The architects enlisted artists and craftsmen in their efforts to get things just right. Sculptor Lisa Scheer and muralist husband Hugh McKay were involved in patination of the metal surfaces, and it shows--several of the burnished wall mounts are as precise and pretty as abstract minimalist paintings, and at the same time make excellent backgrounds for animist Amazonian art. Craftsman Bradley Sanders shows a sensitive, almost magical touch in the metal armatures he designed for specific Amazonian objects.
One condition that no amount of architectural sleight of hand could completely disguise was the ceiling height--though Adamstein and Demetriou gave it a mighty try. Made of concrete, the ceiling was, to all practical purposes, impenetrable. Thus, no recessed lighting was possible. Instead, the architects designed a sequence of arched panels made of thin, silvery metal from which halogen lights could be hung--and it almost works.
Small's enthusiasm and involvement was important, the architects say. "He was a great client," according to Adamstein, "because he really cared and, at the same time, was open to ideas that were new to him." Small says he enjoyed the "intuitive" interchange with the designers. With his high-level business background, he quips, the danger was that anything he touched might turn out "looking like a wood-paneled men's club."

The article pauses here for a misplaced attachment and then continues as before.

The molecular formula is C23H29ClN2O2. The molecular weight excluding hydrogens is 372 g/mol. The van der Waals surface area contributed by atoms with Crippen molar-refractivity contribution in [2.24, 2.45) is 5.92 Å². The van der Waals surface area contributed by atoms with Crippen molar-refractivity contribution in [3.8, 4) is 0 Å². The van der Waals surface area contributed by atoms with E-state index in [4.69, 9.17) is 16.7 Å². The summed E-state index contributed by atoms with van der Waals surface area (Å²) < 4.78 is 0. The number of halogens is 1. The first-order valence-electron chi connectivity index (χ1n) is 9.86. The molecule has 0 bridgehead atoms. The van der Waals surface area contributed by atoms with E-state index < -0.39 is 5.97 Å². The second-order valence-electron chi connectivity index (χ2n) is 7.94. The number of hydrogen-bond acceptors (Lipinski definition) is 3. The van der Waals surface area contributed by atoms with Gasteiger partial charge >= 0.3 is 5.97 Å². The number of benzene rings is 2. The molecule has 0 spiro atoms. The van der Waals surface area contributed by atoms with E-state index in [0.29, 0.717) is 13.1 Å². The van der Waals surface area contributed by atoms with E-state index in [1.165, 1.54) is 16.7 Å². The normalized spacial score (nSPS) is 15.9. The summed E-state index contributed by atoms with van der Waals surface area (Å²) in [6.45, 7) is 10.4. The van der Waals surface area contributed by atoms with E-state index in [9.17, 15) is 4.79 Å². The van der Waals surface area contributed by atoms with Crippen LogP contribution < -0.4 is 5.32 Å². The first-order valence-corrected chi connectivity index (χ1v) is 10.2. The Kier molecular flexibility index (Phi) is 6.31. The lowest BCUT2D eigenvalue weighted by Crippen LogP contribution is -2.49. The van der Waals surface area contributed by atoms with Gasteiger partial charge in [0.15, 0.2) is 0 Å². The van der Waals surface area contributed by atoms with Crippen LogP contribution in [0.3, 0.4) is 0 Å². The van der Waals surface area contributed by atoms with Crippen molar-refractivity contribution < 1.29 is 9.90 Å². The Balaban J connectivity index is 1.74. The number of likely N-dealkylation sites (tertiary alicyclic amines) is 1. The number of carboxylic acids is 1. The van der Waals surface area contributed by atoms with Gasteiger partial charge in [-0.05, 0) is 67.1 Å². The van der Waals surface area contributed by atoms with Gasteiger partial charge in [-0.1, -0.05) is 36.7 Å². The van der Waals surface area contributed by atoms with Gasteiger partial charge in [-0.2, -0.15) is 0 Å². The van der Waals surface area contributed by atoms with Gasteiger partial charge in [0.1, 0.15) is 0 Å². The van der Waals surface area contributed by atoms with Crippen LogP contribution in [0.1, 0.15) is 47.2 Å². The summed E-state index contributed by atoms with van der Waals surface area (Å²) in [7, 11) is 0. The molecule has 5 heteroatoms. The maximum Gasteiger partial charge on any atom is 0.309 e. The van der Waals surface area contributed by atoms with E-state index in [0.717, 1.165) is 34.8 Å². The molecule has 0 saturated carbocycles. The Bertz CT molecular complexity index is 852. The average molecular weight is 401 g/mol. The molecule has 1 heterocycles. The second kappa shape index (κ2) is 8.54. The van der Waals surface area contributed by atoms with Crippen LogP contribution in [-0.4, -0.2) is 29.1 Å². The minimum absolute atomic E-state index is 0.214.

The job Small is about to take is not immune to architectural controversy, of course. With its museums on the Mall and elsewhere, the Smithsonian is the landlord of some of the best and most visibly placed buildings in all of the United States. It is impossible to say how or even whether the experience of seeing through the design of this small private gallery will influence Small's decisions vis-a-vis the Smithsonian buildings.
But at the very least, it is encouraging to see that he is adventurous and appreciates high quality. "People in Congress," he says, "should be excited about the need to fund better facilities" for the Smithsonian. "I would love to see those buildings shine."
CAPTION: Architects Theodore Adamstein and Olvia Demetriou turned a confined space into a splendid gallery for Smithsonian Secretary Lawrence Small's Amazonian art collection.
CAPTION: Lawrence Small lavished attention on functional details in the apartment in Northwest Washington he converted into a private gallery.